What is in this article?:
What you need to know to successfully negotiate afor your meeting, from knowing what you absolutely must have (as opposed to what you want), to rooms-to-space ratios, to concessions and addenda—plus a primer on the role a hotel's revenue manager plays in the background of the negotiating process.
Imagine this scenario: You're trying to book a hotel for an upcoming meeting, but your hotel salesperson keeps questioning whether you really want to be in that locale, and in that type of hotel. It gets to the point where you feel she doesn’t want your meeting at her hotel. So you come right out and ask—and she admits that the hotel is in need of renovation and it likely won’t be done by your meeting’s date. In effect, she talks you out of booking her hotel. So, you go somewhere else.
Does that make her a bad saleswoman?
Not to James Vachon, associate director, Pharmaceutical Meeting Management Forum, co-sponsored by and The Center for Business Intelligence last March in Orlando.and conventions, Millennium: The Takeda Oncology Company in Cambridge, Mass. In fact, when this happened to him, he became one of the salesperson’s biggest fans because she put the needs of his meeting first. Good negotiations start with being willing to listen to each other’s needs, he told the audience during a session at the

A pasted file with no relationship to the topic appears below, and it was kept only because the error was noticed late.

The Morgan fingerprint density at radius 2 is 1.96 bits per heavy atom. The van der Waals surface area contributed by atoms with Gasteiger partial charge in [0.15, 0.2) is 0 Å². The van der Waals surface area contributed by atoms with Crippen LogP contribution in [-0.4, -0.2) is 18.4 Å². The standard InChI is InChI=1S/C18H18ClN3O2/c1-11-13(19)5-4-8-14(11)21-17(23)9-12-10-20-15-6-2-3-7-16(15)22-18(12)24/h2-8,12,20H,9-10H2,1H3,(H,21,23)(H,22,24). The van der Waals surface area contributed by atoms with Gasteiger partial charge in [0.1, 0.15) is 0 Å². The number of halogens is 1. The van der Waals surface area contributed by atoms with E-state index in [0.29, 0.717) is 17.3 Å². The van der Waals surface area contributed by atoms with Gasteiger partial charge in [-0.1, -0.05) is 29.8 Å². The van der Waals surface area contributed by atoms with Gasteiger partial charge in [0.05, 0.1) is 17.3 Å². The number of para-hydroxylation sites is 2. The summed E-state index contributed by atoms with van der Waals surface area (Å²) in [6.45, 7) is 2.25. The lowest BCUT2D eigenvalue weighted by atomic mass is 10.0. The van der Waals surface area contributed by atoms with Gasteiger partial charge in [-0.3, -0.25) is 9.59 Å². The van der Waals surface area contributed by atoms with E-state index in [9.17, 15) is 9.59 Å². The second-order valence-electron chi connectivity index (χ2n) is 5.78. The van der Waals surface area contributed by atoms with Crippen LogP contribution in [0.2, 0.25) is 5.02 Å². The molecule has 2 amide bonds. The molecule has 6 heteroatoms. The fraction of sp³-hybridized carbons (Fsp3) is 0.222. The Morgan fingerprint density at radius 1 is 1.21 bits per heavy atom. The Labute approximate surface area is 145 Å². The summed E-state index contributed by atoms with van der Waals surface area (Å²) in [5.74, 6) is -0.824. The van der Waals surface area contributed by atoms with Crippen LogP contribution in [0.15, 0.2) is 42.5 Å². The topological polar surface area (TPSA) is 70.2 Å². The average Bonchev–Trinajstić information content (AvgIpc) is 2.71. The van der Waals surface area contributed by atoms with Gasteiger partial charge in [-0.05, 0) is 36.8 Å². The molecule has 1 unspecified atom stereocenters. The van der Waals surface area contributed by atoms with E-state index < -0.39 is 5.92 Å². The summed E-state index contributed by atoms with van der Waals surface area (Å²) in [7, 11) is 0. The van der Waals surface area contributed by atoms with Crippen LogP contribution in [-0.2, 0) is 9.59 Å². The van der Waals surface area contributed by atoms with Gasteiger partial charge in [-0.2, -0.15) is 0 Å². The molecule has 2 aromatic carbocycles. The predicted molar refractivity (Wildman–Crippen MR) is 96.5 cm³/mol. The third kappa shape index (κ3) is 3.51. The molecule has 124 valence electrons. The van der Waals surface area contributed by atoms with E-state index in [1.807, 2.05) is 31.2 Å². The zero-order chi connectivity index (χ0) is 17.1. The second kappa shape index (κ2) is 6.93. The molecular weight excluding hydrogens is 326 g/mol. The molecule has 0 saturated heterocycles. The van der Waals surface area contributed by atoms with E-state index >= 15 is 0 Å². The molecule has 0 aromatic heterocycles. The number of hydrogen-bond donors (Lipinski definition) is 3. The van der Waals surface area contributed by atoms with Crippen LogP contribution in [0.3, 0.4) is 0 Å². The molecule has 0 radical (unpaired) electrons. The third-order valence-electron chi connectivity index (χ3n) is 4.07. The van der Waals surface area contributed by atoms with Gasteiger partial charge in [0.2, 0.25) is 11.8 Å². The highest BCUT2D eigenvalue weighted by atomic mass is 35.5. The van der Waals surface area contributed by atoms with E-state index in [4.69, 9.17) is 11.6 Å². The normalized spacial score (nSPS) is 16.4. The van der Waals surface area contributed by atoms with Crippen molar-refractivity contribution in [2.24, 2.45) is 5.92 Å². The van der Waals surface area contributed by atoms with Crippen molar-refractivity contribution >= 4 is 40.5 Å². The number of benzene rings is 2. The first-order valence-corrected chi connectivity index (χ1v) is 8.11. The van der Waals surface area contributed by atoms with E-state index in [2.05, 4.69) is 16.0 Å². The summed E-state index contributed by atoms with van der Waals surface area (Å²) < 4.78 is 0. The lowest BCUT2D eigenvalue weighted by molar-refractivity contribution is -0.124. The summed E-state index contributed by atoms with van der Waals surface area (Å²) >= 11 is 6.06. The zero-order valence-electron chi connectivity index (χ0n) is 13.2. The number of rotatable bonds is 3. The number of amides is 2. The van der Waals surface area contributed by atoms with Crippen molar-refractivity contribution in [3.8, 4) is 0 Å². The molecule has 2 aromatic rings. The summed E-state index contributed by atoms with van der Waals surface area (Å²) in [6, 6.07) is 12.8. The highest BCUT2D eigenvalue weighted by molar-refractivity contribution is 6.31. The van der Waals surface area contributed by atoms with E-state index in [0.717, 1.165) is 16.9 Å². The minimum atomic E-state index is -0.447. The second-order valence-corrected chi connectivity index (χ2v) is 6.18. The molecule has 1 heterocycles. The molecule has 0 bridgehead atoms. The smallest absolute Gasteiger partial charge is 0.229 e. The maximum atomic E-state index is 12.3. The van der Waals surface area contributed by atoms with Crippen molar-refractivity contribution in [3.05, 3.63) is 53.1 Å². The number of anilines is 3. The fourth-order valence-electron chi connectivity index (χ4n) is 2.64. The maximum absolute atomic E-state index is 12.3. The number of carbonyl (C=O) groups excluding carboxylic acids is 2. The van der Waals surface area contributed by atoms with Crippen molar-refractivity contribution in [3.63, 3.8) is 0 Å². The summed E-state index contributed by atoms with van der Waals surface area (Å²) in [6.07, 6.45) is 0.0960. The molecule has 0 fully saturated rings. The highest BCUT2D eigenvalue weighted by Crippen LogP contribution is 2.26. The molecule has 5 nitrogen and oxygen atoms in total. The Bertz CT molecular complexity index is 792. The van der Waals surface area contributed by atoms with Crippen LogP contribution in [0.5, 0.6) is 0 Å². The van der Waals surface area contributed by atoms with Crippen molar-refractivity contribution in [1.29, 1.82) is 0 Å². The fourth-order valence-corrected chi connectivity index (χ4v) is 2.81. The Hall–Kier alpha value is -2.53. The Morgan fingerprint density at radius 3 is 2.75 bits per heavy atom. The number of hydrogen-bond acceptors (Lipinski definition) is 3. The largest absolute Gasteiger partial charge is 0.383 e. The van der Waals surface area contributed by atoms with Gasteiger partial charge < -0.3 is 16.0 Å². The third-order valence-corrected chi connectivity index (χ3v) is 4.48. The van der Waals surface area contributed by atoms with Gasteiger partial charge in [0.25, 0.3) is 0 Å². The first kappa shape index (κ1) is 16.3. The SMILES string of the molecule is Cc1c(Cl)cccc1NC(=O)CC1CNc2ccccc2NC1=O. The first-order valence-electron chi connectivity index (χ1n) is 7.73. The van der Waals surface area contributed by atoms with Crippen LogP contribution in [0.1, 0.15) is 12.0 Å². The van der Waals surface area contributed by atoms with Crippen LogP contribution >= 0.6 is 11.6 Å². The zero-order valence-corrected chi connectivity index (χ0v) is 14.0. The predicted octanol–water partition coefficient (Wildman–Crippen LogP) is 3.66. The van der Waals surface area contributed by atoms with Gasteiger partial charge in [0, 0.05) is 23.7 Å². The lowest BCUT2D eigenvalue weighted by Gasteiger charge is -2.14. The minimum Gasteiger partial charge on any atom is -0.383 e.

It just goes to show that even in this era of preferred suppliers and electronic requests for proposals, it’s still all about the relationship between buyer and supplier, he added. While it is still vital to negotiate for what you need, buyers need to stay flexible and hoteliers have to restrain themselves from trying to force a piece of business that’s not a good fit.